Risk and Freedom: the record of road safety regulation: by yours truly

Now on sale. I’ve discovered a box with 20 copies, which I am offering through Amazon.co.uk at the original 1985 price of £10.

I reproduce the sole Amazon review (*****) below.

Risk and Freedom is a book of historic significance. Published in 1985 and out of print for many years it continues to have a profound influence on road safety policy. It provides the first coherent application of the concept of “risk compensation” to the management of risk on the road. Risk compensation is a term coined by Canadian psychologist Gerald Wilde in the 1970s to describe the behavioural adjustments of people to perceived changes in safety or danger. In Risk and Freedom Adams applies the idea to a wide variety of road safety measures – seat belts, helmets, speed limits, alcohol limits, highway improvements, crumple zones and other crash protection measures, improved brakes and tires, and accident blackspot treatments, to name the main ones.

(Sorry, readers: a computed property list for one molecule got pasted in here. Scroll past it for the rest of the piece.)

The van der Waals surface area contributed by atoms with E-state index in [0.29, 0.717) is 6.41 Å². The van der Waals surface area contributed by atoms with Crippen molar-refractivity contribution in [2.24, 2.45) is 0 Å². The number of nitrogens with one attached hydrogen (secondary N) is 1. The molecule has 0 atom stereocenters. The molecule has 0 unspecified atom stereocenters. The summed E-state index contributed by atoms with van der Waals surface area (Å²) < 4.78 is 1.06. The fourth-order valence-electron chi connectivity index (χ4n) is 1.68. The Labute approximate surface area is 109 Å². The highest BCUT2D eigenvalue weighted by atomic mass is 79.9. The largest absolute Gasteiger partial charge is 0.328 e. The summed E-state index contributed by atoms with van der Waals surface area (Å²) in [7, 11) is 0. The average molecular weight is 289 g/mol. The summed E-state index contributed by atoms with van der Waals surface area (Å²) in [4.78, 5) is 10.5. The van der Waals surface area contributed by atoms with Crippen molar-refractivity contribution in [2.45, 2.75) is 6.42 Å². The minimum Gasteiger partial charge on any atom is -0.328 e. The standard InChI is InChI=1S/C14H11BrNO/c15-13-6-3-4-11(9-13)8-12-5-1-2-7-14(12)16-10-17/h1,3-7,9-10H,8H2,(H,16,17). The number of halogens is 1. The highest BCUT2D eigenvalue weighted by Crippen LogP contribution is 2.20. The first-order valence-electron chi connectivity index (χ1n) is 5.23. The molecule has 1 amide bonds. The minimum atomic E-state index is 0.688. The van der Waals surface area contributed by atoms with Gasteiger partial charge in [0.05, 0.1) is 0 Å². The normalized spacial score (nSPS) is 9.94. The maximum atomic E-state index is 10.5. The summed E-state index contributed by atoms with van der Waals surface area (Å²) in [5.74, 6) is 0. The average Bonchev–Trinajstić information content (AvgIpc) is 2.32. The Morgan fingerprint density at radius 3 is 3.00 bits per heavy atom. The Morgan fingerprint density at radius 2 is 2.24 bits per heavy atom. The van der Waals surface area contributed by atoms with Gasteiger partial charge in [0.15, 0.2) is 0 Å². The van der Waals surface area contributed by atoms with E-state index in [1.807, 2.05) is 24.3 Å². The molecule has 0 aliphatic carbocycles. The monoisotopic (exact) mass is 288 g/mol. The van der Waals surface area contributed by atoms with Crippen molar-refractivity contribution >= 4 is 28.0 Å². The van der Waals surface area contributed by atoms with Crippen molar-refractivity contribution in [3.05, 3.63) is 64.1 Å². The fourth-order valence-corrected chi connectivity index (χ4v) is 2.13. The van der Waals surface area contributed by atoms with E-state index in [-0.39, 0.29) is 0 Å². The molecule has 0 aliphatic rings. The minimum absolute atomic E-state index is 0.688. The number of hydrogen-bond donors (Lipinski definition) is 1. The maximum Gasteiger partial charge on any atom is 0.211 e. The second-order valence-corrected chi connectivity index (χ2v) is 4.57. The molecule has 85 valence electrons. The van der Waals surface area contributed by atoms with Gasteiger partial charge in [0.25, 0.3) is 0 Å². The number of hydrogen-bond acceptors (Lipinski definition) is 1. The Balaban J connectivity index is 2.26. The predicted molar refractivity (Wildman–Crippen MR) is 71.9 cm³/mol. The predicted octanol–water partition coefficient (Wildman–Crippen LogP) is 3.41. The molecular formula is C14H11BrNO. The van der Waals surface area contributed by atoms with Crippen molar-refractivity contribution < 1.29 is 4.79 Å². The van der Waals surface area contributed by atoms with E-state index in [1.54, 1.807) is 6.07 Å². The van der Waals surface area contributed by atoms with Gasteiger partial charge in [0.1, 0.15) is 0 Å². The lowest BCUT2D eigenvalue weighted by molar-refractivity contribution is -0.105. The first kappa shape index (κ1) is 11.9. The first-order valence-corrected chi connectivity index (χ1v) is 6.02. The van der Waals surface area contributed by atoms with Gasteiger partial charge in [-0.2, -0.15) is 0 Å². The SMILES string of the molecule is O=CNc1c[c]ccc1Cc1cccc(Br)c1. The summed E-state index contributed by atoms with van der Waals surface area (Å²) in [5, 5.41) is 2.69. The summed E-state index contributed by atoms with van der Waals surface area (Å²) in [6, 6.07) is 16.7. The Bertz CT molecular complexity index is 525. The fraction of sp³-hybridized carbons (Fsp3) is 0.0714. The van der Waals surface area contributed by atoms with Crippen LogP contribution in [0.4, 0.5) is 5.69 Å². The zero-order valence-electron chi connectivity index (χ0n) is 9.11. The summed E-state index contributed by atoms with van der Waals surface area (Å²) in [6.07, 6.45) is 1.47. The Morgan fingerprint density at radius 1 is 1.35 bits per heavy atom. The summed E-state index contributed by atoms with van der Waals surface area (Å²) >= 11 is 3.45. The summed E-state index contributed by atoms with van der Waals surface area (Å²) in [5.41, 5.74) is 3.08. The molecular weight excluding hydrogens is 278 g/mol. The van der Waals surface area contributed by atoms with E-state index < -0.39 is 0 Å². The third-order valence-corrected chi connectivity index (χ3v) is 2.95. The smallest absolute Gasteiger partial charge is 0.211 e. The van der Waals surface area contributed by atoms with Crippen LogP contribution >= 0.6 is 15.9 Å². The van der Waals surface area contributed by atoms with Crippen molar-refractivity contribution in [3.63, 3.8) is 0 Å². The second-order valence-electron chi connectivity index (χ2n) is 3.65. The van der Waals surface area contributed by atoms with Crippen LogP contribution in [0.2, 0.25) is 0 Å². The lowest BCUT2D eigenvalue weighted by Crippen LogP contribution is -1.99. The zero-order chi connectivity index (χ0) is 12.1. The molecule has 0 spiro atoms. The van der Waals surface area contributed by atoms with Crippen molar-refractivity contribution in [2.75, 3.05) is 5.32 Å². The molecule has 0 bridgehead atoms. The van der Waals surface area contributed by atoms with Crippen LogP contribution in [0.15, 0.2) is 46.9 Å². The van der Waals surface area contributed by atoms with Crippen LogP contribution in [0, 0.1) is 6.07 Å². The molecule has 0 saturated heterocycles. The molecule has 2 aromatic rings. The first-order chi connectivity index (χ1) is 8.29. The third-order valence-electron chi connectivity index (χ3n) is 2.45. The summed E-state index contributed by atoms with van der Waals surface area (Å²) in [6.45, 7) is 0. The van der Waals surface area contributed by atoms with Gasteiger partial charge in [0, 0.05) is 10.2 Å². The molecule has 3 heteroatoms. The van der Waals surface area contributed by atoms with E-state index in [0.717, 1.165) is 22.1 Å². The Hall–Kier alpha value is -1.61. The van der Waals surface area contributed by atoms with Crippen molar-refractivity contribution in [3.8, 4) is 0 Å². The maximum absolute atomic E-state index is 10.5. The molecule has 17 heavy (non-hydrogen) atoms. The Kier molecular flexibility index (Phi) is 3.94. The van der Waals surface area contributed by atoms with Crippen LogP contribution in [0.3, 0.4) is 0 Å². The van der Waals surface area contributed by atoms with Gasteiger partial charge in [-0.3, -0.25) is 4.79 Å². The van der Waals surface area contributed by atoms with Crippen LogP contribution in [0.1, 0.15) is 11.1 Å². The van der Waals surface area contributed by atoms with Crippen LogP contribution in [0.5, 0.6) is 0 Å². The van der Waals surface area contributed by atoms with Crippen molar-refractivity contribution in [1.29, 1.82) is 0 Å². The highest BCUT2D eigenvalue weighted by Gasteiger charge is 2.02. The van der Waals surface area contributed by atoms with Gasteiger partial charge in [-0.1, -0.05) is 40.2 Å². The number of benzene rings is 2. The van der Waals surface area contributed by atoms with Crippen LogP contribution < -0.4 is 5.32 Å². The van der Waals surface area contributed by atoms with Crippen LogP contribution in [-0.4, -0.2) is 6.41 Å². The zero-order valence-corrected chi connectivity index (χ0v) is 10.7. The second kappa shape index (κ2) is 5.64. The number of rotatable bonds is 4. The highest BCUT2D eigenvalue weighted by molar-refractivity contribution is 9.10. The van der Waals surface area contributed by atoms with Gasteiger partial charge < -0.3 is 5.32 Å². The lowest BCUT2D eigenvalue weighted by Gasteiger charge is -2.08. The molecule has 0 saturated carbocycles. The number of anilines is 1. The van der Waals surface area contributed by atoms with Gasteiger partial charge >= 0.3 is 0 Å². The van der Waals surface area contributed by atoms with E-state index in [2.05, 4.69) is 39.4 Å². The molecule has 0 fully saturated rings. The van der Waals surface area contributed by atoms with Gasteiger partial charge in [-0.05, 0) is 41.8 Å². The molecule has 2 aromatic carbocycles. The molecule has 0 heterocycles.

The idea that risk compensation could explain the failure of such measures to achieve their promised benefits was, at the time, unanimously dismissed out of hand by highway engineers, vehicle designers, and regulators. Today it is widely accepted as mere common sense, and serves as the basis for the new, and increasingly popular, shared space schemes. The most obvious explanation for the success of these schemes is Adams’ argument that road users are not obedient automatons, but alert and responsive participants in what Adams calls in his last book, Risk, “the dance of the risk thermostats”. Also, unlike most books on this subject it is well-written and entertaining.

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  1. Henrique M. Torres says:

    Dear Prof. Adams

    as an engineer in the Traffic Engineering Company in Rio de Janeiro I’m studying how to set safe speed limits. I read your paper “Risky business” with great interest and I would like to have a copy of your book. I went to Amazon.co, where they say they “are currently unable to offer this title”.

    How could I get a copy?

    Best regards


  2. johnadams says:

    Now available as a free PDF – see books.

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